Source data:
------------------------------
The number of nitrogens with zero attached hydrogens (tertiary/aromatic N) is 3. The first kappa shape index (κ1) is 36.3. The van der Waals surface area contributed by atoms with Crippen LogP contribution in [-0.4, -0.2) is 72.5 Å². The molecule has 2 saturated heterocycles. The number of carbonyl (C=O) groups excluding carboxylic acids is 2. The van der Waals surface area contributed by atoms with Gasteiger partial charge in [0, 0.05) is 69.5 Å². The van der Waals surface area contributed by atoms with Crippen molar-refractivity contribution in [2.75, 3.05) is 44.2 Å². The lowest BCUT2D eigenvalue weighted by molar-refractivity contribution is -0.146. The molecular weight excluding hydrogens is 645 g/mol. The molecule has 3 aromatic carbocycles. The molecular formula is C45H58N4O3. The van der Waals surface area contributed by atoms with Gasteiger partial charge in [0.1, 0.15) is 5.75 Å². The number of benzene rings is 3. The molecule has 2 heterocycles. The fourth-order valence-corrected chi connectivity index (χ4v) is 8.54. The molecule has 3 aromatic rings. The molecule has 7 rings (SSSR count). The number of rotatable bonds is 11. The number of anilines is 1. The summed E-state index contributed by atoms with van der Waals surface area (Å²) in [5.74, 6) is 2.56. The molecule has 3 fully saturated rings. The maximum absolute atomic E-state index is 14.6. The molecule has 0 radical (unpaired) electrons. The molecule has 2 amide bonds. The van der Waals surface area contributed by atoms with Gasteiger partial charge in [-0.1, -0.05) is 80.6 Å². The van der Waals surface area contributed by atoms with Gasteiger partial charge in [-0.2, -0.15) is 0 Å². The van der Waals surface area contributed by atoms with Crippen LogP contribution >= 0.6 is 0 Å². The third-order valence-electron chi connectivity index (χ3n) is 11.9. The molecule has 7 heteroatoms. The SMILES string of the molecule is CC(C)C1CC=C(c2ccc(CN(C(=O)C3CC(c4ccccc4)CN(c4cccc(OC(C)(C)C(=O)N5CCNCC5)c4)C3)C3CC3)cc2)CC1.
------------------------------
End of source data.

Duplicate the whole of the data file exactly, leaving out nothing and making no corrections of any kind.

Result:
The number of nitrogens with zero attached hydrogens (tertiary/aromatic N) is 3. The first kappa shape index (κ1) is 36.3. The van der Waals surface area contributed by atoms with Crippen LogP contribution in [-0.4, -0.2) is 72.5 Å². The molecule has 2 saturated heterocycles. The number of carbonyl (C=O) groups excluding carboxylic acids is 2. The van der Waals surface area contributed by atoms with Gasteiger partial charge in [0, 0.05) is 69.5 Å². The van der Waals surface area contributed by atoms with Crippen molar-refractivity contribution in [2.75, 3.05) is 44.2 Å². The lowest BCUT2D eigenvalue weighted by molar-refractivity contribution is -0.146. The molecular weight excluding hydrogens is 645 g/mol. The molecule has 3 aromatic carbocycles. The molecular formula is C45H58N4O3. The van der Waals surface area contributed by atoms with Gasteiger partial charge in [0.1, 0.15) is 5.75 Å². The number of benzene rings is 3. The molecule has 2 heterocycles. The fourth-order valence-corrected chi connectivity index (χ4v) is 8.54. The molecule has 3 aromatic rings. The molecule has 7 rings (SSSR count). The number of rotatable bonds is 11. The number of anilines is 1. The summed E-state index contributed by atoms with van der Waals surface area (Å²) in [5.74, 6) is 2.56. The molecule has 3 fully saturated rings. The maximum absolute atomic E-state index is 14.6. The molecule has 0 radical (unpaired) electrons. The molecule has 2 amide bonds. The van der Waals surface area contributed by atoms with Gasteiger partial charge in [-0.1, -0.05) is 80.6 Å². The van der Waals surface area contributed by atoms with Gasteiger partial charge in [-0.2, -0.15) is 0 Å². The van der Waals surface area contributed by atoms with Crippen LogP contribution >= 0.6 is 0 Å². The third-order valence-electron chi connectivity index (χ3n) is 11.9. The molecule has 7 heteroatoms. The SMILES string of the molecule is CC(C)C1CC=C(c2ccc(CN(C(=O)C3CC(c4ccccc4)CN(c4cccc(OC(C)(C)C(=O)N5CCNCC5)c4)C3)C3CC3)cc2)CC1.